The Healthcare Commission has apologised for sending 62 primary care trusts the wrong ratings last week. The commission was alerted to the errors by PCTs, which were given their individual scores on Tuesday, ahead of the official launch of figures for all of England on Thursday.

The Healthcare Commission has apologised for sending 62 primary care trusts the wrong ratings last week. The commission was alerted to the errors by PCTs, which were given their individual scores on Tuesday, ahead of the official launch of figures for all of England on Thursday.

The errors, detected late on Tuesday, meant that the commission had to work overnight to correct figures for the 62 PCTs that had been given too low a rating in the category of quality of services.

Following the discovery of an error in the allocation tables used to calculate the quality of services rating, the Healthcare Commission was forced to upgrade 34 PCTs from 'fair' to 'good' and 28 from 'weak' to 'fair'. The 62 incorrect scores were published in HSJlast week, which went to press before the commission spotted the problem; the corrected version was published on hsj.co.uk.

A commission spokeswoman said that the ratings error had come to light after a number of PCTs contacted the organisation to highlight inaccuracies in the scoring model for the existing national targets.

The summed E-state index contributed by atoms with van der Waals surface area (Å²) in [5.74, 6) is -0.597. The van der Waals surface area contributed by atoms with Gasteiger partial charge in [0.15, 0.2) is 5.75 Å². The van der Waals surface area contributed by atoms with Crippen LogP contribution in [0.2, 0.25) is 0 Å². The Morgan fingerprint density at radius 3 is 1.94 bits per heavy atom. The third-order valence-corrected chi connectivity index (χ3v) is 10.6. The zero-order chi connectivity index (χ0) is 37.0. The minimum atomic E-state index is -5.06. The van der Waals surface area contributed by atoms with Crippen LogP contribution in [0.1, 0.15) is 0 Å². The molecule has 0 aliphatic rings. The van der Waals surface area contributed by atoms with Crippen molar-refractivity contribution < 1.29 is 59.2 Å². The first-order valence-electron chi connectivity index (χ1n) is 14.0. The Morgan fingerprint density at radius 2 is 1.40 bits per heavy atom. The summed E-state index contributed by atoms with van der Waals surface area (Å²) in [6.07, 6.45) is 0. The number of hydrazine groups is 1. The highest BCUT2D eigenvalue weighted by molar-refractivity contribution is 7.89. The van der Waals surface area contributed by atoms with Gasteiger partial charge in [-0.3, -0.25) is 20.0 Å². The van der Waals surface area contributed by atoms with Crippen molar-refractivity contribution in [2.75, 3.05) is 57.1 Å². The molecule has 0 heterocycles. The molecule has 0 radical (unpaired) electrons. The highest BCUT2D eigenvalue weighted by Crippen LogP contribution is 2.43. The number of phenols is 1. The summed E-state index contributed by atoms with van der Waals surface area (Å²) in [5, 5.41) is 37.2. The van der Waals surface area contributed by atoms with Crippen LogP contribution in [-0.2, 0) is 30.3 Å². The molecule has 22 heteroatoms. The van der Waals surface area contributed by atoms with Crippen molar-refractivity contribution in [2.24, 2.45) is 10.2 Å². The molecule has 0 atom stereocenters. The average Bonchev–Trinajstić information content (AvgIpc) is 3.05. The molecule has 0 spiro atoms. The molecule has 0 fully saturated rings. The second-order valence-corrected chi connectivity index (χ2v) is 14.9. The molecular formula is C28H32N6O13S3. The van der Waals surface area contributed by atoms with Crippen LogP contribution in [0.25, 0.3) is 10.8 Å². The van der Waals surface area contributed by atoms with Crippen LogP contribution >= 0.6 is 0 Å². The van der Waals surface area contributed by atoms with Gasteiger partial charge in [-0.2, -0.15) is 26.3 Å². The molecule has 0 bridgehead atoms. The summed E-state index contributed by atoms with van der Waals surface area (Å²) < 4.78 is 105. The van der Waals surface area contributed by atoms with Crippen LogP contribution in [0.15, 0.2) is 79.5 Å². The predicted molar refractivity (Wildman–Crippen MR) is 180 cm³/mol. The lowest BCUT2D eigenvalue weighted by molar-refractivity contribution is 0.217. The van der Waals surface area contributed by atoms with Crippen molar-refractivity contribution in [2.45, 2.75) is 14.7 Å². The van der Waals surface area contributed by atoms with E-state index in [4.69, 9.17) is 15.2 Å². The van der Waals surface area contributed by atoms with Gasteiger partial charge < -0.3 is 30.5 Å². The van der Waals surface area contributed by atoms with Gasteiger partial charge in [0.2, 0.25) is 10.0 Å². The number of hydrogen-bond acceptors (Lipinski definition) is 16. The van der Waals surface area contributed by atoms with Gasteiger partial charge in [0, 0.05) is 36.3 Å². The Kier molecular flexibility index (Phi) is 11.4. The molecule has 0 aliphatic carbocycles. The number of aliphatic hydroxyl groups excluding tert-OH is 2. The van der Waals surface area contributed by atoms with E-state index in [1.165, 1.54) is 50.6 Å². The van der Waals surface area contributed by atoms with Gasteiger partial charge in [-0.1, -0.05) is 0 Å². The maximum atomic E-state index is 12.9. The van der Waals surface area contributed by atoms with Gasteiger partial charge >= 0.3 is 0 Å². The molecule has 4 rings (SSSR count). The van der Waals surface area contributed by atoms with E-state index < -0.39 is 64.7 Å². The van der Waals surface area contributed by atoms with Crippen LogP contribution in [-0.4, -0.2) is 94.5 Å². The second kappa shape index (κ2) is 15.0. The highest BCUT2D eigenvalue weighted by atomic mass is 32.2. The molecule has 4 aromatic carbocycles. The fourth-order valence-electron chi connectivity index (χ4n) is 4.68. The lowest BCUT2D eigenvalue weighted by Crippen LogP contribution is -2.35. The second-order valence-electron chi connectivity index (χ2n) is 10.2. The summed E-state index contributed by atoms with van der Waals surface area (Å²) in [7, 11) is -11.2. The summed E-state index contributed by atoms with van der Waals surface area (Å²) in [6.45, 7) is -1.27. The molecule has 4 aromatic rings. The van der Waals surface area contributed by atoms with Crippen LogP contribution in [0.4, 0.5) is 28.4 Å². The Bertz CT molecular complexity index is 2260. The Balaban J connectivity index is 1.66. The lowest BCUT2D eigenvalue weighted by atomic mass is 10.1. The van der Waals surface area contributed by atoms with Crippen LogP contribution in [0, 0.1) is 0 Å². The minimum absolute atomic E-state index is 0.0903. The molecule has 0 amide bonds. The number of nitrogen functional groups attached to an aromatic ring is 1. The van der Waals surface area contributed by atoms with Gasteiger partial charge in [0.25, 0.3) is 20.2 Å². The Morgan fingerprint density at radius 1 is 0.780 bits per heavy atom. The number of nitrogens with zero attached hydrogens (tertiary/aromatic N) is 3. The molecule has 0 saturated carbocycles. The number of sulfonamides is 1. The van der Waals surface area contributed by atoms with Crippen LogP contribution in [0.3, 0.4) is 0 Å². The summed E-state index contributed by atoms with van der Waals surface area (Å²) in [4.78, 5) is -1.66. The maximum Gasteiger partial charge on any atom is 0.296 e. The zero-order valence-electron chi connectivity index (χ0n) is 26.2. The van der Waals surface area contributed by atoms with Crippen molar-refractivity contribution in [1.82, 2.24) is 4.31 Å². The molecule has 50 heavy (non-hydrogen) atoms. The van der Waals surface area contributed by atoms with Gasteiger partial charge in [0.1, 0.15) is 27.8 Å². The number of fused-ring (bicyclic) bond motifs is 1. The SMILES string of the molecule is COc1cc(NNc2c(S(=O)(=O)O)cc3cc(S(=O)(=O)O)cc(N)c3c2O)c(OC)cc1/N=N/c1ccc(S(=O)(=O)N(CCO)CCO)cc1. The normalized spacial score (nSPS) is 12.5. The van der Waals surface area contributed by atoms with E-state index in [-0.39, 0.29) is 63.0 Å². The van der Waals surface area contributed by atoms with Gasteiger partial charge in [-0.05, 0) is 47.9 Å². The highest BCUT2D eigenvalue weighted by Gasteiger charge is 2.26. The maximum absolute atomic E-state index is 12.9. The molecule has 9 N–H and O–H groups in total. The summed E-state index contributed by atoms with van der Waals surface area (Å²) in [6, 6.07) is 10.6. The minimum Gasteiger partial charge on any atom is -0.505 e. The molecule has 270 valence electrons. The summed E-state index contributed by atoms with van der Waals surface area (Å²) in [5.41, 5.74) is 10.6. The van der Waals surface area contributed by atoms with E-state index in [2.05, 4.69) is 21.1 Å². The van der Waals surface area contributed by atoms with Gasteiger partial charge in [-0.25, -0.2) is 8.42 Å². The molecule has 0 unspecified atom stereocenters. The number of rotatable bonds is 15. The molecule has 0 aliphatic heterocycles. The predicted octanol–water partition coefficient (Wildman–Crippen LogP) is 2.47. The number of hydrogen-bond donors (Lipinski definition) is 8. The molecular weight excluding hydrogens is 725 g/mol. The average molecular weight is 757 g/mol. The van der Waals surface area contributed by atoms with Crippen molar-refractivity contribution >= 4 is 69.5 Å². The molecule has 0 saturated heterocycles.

She was keen to stress that although the error had been missed by the commission, staff worked 'throughout the night' to rectify the inaccuracies.

'We notified all PCTs by e-mail last Wednesday that there had been technical issues - we do apologise for any inconvenience,' she added.

Lucy O'Leary, head of performance at North Tees PCT, which was moved from 'fair' to 'good' on quality of services, said she had 'gone a bit ballistic' when she had discovered the PCT had been rated lower than expected.

'We spent the day trying to work out how the Healthcare Commission had got that score before we were told the next day that it was a &Quot;technical error&Quot;,' she said.

Ms O'Leary claimed that the commission had given no further information on what had gone wrong, but that her PCT would be seeking clarification.

'It is very disappointing that they have fallen at the final hurdle because they are not able to add up right,' she added.

NHS Alliance chief executive Mike Sobanja commented: 'This is extremely disappointing. One would think that the job of PCTs is hard enough without the Healthcare Commission creating a more negative public view of PCTs.

'I hope this will be the end of the errors and that they will be getting it right in the future.'